Monday at the Guadalhorce

Ok, yes, I know, late again, but you also know the old saying 'better late than....' except when it's a rarity, of course, which is when you get either, 'You should have been here 5 minutes ago' or 'If only you'd stayed on 5 minutes more!'.

Which takes me crudely to this last Monday morning, 7 December, when Federico and myself had a rather pleasant morning at the ponds along with Antonio Tamayo who was there in his rôle of warden and who also showed us some superb shots of a Barn Owl, taken in the reserve from the Suzuki, at night with only a big flashlight and car headlights as illumination. However, I digress.

On the face of it, if I hadn't made a full list and you had asked me if it had been a good morning I would probably have said 'pretty average', but as the total species seen between us was about 53 spp. (this assumes that I put down everything) and there were some quite good ones, well, it was actually a rather good morning and at least the weather was fine (turned out nice again!)

There were few waders akthough of 11 spp., with solitary specimens only of Redshank, Black-tailed Godwit, Lapwing, Avocet, Oystercatcher, Snipe and Common Sandpiper, for example, with 2 Turnstones, 3 Greenshanks (lovely things) and only double figures for Sanderling (not counted) and Dunlin (21).

We spent a pleasant time watching the sea. There were quite a few Gannets around, with one or two nice adults close in. Antonio saw the only Balearic Shearwater but we all saw the indecisive Great Skua (a.k.a. Bonxie to use the old Shetland name) which sat on the sea, flew west, flew back east and in which we lost interest. There were at least 14 Common Scoter in three groups, all females or young birds, and it was with one of the small groups that we saw the single Razorbill. There also several Black-necked Grebes on the sea, this being equally at home on salt as on fresh water.

Whilst seawatching we counted 6 Grey Herons moving into the reserve area from across the bay. Two of them were being given a particularly hard time by a single adult Yellow-legged Gull (the same bird each time?)and the evasive action such big birds can take is amazing. However, these evasive manouevres were insufficient for the last bird which was eventally splashed into the drink by the gull . Fortunately for the heron, this was within a few metres of the beach and it managed to get airborne and make land where it rested to regain its breath.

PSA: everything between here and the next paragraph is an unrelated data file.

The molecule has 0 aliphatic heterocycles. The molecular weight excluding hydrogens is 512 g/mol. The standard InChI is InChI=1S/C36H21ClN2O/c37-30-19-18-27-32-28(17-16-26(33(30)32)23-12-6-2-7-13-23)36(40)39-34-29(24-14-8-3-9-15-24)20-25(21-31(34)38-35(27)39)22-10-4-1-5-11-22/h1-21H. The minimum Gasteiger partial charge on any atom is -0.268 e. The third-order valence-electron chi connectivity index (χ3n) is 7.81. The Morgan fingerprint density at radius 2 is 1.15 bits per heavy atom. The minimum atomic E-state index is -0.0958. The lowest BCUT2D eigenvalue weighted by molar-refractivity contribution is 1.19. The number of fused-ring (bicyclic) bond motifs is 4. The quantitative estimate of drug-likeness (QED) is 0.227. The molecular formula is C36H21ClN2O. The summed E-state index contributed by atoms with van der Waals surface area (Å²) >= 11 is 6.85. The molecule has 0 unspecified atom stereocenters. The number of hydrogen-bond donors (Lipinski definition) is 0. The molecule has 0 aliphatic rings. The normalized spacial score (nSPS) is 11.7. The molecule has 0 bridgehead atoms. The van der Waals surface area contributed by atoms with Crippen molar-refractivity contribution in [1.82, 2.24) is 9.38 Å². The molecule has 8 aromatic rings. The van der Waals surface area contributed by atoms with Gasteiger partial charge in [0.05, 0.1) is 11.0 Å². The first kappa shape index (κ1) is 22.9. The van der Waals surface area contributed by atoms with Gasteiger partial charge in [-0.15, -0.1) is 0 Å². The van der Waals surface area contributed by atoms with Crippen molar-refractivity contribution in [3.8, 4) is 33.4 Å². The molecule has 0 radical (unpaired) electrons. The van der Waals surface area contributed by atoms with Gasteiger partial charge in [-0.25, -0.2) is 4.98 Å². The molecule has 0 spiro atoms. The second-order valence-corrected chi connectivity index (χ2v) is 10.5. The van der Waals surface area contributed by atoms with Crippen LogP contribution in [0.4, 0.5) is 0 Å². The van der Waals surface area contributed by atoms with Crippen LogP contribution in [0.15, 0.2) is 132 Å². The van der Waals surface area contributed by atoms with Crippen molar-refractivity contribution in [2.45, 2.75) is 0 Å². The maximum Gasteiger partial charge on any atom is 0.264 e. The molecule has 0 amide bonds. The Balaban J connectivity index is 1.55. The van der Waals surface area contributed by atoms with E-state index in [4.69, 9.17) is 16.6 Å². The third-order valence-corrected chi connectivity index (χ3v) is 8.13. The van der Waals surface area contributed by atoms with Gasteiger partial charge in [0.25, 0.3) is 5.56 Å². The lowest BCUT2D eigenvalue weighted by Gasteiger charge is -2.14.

Rather more unusual was the presence of 3 Shovelers on the sea, pretending to be sea ducks. All the male ducks have moulted out of the eclipse plumage now and their plumage is stunning at times, and thr sheen on the heads of Mallard has to be seen to be believed. Indeed, just an or so since figuratively I ran into Patricia and she told me that on Sunday they had seen a flock of Teal and the males were in wonderful plumage. On the other hand, the number of White-headed Ducks has plummeted and we saw only one male on the laguna Escondida.

Raptors there were in small numbers, the usual Osprey, the pair of Peregrines could be picked out on the tall chimney to the east but hardly offered stunning views, there were at least 2 Booted Eagles, one being the marked bird back for its third winter, and also a single female Marsh Harrier. As usual there were plenty of Kestrels.

The rest of the birding was reasonably normal. There was a single male Bluethroat seen which showed very briefly, so much so that I missed it. These are not at all common this winter, unlike two winters since. Chiffchaffs there were a-plenty. The final goody of the day was when Federico and I were crossing the bridge on the way out. Looking upstream to see if we could see any Spoonbills amongst the Little Egrets -we didn't - we did pick up a single Great White Heron (they used to be called egrets when I were a lad!), this always a god bird to see down at the ponds.

Not bad at all when one stops to consider.

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